I’m thrilled to announce that Tumblehome: One Woman’s Canoeing Adventures in the Divine Near Wilderness is going to be published! Part travel adventure, part spiritual memoir and great part ode to the Earth, Tumblehome will arrive in the world, thanks to the generosity of Inanna Publications, in spring 2021. Stay tuned for details!

Tumblehome chronicles an interior journey within a series of solo canoe trips that blew all my perceptions of romance, God and my own self (gently) out of the water. In the healing, and testing, semi-wilderness of Ontario’s vast Algonquin Provincial Park, I paddled and portaged my way through the illusions about romantic relationships and the nature of God that had prevented me from accepting love, and myself. Each encounter with weather, wildlife and other trippers brought me to a place of growing acceptance and compassion, for myself and others, and to an ever-evolving and deepening experience of the Divinity in all creation (even bears).  In our high-tech urban age, when so many people are disconnected from the natural world, Tumblehome is a timely and important exploration of where our real roots lie.

Here’s the dust-jacket-style summary:

On a warm summer evening, Brenda Missen, a single, unattached writer in her late thirties, pitches her tent beside a lake in Canada’s vast Algonquin Provincial Park an hour’s paddle from the take-out. She is on a “reconnaissance mission” to find out if she has the capability—and nerve—to go on a real canoe trip by herself one day. Paddling and portaging from her campsite base by day and surviving imaginary bear attacks by night, she believes she does. Then a park ranger arrives to check her camping permit, and an unexpected, powerful intuition tells her this is the man she is going to marry: she will not need to go solo after all.

Two summers later, Brenda embarks on her first real solo canoe trip, still reeling from her brief, now broken engagement to the ranger. The experience has brought to the surface the deep-seated belief, rooted in her church upbringing, that she is not worthy of love. It also awakens the knowledge that the wellspring of Love is inside her (if she could just find it…). So begins her real journey, beyond the illusion that she, like so many others, has internalized, that our fulfilment comes from seeking love and happiness outside ourselves. On successive summer canoe trips in the healing and testing backcountry, she peels away long-reinforced beliefs about God and romantic relationships. Each encounter with weather, wildlife and other trippers brings her to a place of growing acceptance and compassion, for herself and others. And each venture into the park interior surprises her with an ever-evolving, ever-deepening experience of the Divinity that is at the core of our being, and in all of creation. She finds herself “tumbling home” to an ease in her own skin and to something that might be considered Grace.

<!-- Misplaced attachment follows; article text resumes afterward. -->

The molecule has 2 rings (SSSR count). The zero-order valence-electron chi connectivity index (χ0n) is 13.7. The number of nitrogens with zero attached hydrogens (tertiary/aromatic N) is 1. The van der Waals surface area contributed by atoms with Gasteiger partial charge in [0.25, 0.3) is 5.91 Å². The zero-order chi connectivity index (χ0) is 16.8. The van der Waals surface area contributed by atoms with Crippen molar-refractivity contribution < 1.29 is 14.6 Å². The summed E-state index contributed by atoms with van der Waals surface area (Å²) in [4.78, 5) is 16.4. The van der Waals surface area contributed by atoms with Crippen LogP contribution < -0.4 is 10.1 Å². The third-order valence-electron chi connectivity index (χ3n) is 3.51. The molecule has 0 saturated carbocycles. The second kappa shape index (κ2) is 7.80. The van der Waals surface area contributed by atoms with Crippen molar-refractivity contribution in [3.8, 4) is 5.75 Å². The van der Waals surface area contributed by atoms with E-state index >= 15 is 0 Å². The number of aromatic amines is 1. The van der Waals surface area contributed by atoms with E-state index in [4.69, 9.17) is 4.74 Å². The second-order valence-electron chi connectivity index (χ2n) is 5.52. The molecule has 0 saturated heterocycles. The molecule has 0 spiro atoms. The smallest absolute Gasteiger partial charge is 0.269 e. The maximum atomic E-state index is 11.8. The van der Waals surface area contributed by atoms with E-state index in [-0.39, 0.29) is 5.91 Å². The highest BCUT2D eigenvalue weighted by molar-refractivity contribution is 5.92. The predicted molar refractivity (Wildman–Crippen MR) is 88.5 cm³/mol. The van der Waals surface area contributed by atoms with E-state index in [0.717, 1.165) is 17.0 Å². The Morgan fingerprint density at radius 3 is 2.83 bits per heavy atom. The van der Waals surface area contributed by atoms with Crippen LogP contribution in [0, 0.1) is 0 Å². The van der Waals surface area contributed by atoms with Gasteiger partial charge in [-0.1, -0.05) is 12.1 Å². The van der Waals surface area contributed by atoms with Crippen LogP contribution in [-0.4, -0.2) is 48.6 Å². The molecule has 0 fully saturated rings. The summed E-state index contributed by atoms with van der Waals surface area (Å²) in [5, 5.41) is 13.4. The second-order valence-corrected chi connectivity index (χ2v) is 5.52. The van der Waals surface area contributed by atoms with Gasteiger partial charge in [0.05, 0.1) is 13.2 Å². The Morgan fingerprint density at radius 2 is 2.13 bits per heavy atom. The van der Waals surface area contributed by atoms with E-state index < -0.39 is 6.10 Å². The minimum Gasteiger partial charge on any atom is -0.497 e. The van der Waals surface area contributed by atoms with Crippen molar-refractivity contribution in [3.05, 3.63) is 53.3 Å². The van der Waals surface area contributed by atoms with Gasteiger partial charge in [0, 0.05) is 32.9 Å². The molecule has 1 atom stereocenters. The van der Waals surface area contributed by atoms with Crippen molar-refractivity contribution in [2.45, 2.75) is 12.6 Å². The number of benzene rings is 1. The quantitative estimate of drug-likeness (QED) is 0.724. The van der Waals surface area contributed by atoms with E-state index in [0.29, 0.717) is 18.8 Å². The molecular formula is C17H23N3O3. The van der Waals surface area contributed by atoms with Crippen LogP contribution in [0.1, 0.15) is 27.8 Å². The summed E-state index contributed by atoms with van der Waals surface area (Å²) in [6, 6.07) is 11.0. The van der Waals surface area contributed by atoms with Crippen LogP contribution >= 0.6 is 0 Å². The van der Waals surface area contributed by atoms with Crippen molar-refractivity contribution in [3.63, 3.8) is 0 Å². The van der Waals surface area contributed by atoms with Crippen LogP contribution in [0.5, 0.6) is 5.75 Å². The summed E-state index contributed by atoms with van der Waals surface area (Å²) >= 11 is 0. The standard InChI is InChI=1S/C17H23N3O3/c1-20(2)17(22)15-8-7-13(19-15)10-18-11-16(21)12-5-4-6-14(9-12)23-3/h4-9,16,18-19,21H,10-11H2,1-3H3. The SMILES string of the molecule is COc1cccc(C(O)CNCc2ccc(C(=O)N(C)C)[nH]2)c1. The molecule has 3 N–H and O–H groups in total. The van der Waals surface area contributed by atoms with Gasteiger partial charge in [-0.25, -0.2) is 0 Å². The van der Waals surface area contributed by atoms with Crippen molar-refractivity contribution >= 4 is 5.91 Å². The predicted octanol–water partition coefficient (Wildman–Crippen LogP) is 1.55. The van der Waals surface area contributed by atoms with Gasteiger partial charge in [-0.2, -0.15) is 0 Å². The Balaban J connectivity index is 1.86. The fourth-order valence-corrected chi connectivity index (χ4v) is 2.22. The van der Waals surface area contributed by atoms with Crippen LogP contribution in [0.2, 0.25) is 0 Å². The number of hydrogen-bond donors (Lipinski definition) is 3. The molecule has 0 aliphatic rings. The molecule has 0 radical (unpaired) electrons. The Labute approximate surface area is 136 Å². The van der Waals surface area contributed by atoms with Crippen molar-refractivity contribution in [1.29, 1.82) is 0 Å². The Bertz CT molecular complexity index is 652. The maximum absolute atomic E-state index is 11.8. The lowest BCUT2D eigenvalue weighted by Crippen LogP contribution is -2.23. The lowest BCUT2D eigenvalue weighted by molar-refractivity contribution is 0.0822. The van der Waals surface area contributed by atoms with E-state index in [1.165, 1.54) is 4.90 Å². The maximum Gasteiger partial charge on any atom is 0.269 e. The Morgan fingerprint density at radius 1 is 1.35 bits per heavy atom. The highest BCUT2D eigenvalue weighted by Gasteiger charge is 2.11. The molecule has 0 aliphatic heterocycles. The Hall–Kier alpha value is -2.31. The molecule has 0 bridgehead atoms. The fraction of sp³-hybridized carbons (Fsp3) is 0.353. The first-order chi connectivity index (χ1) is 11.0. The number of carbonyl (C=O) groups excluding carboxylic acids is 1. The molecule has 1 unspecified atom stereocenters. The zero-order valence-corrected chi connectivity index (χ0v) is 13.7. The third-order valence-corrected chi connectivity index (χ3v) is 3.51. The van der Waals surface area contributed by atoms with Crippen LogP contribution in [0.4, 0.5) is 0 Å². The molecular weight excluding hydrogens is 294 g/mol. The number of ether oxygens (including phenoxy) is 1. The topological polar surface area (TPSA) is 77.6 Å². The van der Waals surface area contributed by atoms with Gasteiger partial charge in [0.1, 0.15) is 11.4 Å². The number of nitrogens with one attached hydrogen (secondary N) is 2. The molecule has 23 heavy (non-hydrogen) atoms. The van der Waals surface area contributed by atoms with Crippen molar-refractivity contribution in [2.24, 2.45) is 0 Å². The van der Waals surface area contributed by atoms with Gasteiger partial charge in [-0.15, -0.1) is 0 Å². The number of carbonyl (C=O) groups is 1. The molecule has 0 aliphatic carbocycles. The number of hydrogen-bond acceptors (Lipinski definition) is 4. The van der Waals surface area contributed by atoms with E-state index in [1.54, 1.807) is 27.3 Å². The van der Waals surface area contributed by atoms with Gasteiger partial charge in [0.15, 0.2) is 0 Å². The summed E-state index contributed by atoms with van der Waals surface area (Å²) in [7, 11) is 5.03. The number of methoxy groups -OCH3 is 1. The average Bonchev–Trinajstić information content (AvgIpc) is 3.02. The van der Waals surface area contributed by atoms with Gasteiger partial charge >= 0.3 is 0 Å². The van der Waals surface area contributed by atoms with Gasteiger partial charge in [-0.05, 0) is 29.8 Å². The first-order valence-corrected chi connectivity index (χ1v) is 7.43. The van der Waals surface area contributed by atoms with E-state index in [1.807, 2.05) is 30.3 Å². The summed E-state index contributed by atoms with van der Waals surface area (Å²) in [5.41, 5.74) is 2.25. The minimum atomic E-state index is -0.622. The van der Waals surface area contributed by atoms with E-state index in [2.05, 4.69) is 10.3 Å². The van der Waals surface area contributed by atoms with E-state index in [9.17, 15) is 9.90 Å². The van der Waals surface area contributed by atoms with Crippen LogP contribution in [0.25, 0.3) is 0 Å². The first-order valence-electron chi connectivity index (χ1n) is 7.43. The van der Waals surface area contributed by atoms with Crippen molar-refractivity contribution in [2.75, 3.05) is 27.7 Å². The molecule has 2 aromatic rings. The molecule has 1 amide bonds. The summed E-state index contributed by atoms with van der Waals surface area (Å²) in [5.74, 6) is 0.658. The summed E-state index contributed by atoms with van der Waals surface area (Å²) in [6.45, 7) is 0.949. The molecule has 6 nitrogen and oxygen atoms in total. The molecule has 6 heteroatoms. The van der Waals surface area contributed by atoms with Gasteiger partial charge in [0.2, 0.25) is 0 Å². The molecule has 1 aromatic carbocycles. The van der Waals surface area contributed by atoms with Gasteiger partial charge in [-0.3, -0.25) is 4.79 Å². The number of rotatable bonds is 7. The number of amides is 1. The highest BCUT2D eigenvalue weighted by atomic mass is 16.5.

Who’s it for?

I wrote Tumblehome for women—and men too—who have been indoctrinated into the belief that human romantic relationships hold the key to our fulfilment and happiness. I wrote it for those who battle self-criticism and are plagued by guilt and a sense of unworthiness. I wrote it for those who are looking for the source of their fulfilment in a spiritual context but may, like me, be following a path outside organized religion. And I wrote it for those who love to explore the natural world, those who long to explore it, and those who have no desire to get into a canoe at all but care deeply about the Earth. In Tumblehome, you can come on an interior journey with a kindred soul.

To read an excerpt, click here.

What the heck is “tumblehome”?

Besides being a great word, tumblehome is a design term that refers to the inward curve of the sides of a boat (boats can also have straight sides or sides that flare out). In a boat with good tumblehome, a solo canoeist can kneel close one side and lean the boat over without tipping it, which puts the paddle closer to the water and makes the boat easier to control. (A boat with too much tumblehome will tip if leaned over too far—hence the name.) It’s the perfect title: it captures the spirit of this work not only because of its associations with solo paddling but also because it evokes a sense of “tumbling home” on different levels—to one’s literal home, to being at home in one’s self … and to something that might be considered Grace.